by jessica jones


I had the great pleasure of riding Metro North from Grand Central Station to New Haven, CT yesterday.  No, I'm not being sarcastic, it really was a joy.  Reason #1: I was getting the bloody hell out of NYC for a long weekend to visit a dear friend and attend a fantastic music festival.  Reason #2: I wound up sitting next to a group of three 16 year old girls who reminded me what this blog is really about.  These kids embodied what all girls are taught to lose as they enter and embrace womanhood.

I fell in love with these three hooligans from the moment they boarded the train with their harried mothers. They flopped down next to me with their bulging overnight bags, huge supplies of candy, messy hair and exuberantly unselfconscious "I don't give a shit" attitudes. These best friends were excited, tired, crazy about each other and appropriately unhappy that their mothers were chaperoning them.  After admonishing the girls to behave themselves, the moms left them to their own chaotic devices. "Behave" lingered in the maternal wake as the undefined entity it always is to anyone with high spirits and giddy self-abandon.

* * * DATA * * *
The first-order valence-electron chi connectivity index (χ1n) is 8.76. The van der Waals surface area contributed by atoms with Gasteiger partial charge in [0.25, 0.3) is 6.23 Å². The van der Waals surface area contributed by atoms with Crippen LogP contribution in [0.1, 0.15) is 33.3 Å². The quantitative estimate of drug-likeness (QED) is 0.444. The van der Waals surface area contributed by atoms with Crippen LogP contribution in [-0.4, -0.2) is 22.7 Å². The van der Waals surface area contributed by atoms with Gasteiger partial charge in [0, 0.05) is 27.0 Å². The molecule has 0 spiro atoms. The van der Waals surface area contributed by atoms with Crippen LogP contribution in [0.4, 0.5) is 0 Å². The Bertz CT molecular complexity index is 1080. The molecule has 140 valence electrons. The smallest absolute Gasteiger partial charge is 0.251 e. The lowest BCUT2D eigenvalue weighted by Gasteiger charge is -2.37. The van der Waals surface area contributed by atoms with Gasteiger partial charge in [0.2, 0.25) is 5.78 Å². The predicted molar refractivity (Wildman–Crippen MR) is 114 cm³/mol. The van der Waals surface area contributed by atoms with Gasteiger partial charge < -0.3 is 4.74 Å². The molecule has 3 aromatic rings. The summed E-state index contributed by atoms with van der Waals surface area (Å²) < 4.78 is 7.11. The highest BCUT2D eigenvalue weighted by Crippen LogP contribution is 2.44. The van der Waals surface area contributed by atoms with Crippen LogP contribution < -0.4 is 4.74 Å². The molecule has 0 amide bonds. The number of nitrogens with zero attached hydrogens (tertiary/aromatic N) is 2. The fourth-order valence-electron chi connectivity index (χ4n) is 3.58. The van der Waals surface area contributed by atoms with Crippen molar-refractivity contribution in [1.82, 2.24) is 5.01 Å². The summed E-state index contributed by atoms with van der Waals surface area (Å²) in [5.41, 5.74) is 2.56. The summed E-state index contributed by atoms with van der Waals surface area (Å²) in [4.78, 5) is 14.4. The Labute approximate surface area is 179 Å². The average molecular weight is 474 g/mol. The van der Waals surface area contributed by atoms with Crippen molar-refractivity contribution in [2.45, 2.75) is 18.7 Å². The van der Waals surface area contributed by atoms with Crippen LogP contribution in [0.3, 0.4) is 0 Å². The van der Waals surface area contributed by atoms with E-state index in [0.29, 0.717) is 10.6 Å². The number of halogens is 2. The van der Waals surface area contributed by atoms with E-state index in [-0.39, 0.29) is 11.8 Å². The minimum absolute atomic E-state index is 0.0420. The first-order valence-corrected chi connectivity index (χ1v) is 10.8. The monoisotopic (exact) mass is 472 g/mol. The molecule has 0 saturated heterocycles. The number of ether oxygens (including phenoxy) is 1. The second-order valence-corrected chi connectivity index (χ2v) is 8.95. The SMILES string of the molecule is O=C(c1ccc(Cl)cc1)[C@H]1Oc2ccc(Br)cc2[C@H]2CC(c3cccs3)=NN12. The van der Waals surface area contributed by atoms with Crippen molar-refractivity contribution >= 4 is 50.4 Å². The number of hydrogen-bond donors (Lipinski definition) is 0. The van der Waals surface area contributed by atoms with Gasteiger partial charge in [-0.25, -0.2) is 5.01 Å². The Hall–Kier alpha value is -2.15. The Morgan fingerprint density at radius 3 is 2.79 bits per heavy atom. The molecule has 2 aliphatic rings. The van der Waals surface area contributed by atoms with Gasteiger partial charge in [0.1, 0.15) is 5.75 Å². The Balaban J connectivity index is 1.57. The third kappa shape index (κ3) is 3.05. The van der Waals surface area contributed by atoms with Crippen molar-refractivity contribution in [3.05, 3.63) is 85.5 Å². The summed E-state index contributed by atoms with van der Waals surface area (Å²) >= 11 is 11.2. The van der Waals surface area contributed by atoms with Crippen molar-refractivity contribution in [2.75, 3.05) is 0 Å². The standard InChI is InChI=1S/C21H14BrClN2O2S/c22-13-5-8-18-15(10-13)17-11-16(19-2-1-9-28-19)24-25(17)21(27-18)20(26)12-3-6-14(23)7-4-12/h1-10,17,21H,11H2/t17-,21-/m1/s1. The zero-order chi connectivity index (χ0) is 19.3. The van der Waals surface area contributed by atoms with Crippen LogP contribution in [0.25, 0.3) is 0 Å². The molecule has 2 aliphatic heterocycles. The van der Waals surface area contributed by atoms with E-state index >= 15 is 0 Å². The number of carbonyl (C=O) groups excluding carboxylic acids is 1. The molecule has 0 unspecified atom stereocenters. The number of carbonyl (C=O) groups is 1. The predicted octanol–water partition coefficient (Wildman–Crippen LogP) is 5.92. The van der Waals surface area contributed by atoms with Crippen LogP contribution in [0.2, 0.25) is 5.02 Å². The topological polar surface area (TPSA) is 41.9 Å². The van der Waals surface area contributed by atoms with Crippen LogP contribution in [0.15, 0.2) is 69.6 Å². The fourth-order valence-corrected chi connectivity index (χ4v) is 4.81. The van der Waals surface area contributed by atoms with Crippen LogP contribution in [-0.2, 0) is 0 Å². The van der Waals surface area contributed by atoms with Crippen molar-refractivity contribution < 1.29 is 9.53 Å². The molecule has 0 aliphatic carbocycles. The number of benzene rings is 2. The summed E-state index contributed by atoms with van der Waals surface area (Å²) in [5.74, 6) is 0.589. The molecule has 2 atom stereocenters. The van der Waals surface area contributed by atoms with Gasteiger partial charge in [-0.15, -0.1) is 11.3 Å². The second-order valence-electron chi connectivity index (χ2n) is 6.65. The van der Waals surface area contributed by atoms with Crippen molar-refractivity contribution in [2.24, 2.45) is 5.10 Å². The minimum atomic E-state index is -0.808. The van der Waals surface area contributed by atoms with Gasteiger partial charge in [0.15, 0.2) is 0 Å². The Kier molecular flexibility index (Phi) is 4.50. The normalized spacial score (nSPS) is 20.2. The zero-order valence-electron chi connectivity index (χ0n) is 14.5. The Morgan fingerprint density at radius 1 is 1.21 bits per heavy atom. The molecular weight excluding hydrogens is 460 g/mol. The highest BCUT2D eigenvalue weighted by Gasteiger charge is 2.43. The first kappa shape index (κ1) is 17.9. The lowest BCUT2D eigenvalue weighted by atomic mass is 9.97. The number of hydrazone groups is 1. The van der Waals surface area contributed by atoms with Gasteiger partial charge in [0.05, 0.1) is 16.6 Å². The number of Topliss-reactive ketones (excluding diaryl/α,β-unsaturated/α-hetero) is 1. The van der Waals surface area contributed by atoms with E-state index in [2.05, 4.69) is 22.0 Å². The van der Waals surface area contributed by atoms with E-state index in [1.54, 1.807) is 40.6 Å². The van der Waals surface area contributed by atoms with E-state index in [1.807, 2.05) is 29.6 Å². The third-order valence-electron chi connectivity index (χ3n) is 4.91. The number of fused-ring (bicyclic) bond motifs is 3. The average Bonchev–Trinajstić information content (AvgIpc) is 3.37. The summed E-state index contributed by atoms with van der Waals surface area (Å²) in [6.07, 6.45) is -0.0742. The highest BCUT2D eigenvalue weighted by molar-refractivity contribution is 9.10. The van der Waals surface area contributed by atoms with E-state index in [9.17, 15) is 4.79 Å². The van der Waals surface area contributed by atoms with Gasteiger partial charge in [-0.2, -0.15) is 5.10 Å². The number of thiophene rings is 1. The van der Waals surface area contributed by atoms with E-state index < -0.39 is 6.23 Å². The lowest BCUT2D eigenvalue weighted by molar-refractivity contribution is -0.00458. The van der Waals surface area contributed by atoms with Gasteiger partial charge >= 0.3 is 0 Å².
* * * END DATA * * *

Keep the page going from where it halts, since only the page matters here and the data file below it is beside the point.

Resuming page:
Once they were sure that parental guidance was a thing of the past, out came packages of twizzlers, cupcakes, and what might have been Sour Patch Kids or Gummi Somethings.  Already mildly crazed with excitement about whatever the previous night had brought them, as well as their continued adventure, the girls' sugar high brought them to a new level of hilarity.  Which is when I started listening and laughing.  

Let's get this unfortunate fact out on the table: I am old enough to be any one of their moms. I'm sure that's what made my laughter (okay, spit takes) and outfit of converse sneakers, ratty t-shirt and shorts from high school a bit bewildering to the rowdy teenage coven. It was clear that they expected an adult to shush them and shift huffily in her seat.  Instead, I asked them what they had done the night before.  In a tumble of thrilling glee, each girl delivered a monologue about the life-changing qualities of seeing Jake Miller (22 year old Jewish hip hop sensation from Florida....go figure) perform.  They made it clear that they all love him soooooooo much.  

Then the sugar high came to a crashing halt and the love-fest died a fast and cranky death.  This is when the good stuff came out.  The audacious bitchiness to one another (and the unspoken total unimportance of that bitchiness) started rolling out of their mouths.


"Oh my god, I don't feel well. I only got 2 hours of sleep last night"

"That's because you wouldn't shut the fuck up."


"No one wants to hear you rap."

"Who does that song anyway?"

"Drake something"

"Then let HIM sing it!"


"Stop hitting me"





"I'm over this friendship"